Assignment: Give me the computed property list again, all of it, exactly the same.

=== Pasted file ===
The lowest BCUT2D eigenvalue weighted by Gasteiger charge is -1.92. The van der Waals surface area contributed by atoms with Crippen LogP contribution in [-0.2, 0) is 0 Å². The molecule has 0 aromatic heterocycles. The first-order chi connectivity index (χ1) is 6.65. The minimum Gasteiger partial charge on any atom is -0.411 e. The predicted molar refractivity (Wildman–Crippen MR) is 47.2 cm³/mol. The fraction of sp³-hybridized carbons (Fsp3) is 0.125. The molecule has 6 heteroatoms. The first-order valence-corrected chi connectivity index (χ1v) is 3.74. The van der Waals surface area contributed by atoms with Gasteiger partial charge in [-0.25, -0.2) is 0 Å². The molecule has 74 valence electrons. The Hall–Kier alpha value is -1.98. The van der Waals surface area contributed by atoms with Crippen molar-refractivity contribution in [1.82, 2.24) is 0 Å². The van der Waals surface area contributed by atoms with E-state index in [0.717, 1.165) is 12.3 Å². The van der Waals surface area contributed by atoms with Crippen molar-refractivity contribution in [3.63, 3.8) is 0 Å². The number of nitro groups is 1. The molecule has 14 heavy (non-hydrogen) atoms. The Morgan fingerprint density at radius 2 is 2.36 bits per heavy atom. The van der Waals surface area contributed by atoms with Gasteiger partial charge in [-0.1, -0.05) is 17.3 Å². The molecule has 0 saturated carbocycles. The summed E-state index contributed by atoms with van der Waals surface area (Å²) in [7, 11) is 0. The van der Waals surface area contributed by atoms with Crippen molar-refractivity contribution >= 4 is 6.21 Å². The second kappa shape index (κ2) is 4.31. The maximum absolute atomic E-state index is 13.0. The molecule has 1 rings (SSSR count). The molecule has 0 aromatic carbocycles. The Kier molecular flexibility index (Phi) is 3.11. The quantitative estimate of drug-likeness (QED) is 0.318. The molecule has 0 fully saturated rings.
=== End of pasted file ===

The lowest BCUT2D eigenvalue weighted by Gasteiger charge is -1.92. The van der Waals surface area contributed by atoms with Crippen LogP contribution in [-0.2, 0) is 0 Å². The molecule has 0 aromatic heterocycles. The first-order chi connectivity index (χ1) is 6.65. The minimum Gasteiger partial charge on any atom is -0.411 e. The predicted molar refractivity (Wildman–Crippen MR) is 47.2 cm³/mol. The fraction of sp³-hybridized carbons (Fsp3) is 0.125. The molecule has 6 heteroatoms. The first-order valence-corrected chi connectivity index (χ1v) is 3.74. The van der Waals surface area contributed by atoms with Gasteiger partial charge in [-0.25, -0.2) is 0 Å². The molecule has 74 valence electrons. The Hall–Kier alpha value is -1.98. The van der Waals surface area contributed by atoms with Crippen molar-refractivity contribution in [1.82, 2.24) is 0 Å². The van der Waals surface area contributed by atoms with E-state index in [0.717, 1.165) is 12.3 Å². The van der Waals surface area contributed by atoms with Crippen molar-refractivity contribution in [3.63, 3.8) is 0 Å². The number of nitro groups is 1. The molecule has 14 heavy (non-hydrogen) atoms. The Morgan fingerprint density at radius 2 is 2.36 bits per heavy atom. The van der Waals surface area contributed by atoms with Gasteiger partial charge in [-0.1, -0.05) is 17.3 Å². The molecule has 0 saturated carbocycles. The summed E-state index contributed by atoms with van der Waals surface area (Å²) in [7, 11) is 0. The van der Waals surface area contributed by atoms with Crippen molar-refractivity contribution >= 4 is 6.21 Å². The second kappa shape index (κ2) is 4.31. The maximum absolute atomic E-state index is 13.0. The molecule has 1 rings (SSSR count). The molecule has 0 aromatic carbocycles. The Kier molecular flexibility index (Phi) is 3.11. The quantitative estimate of drug-likeness (QED) is 0.318. The molecule has 0 fully saturated rings.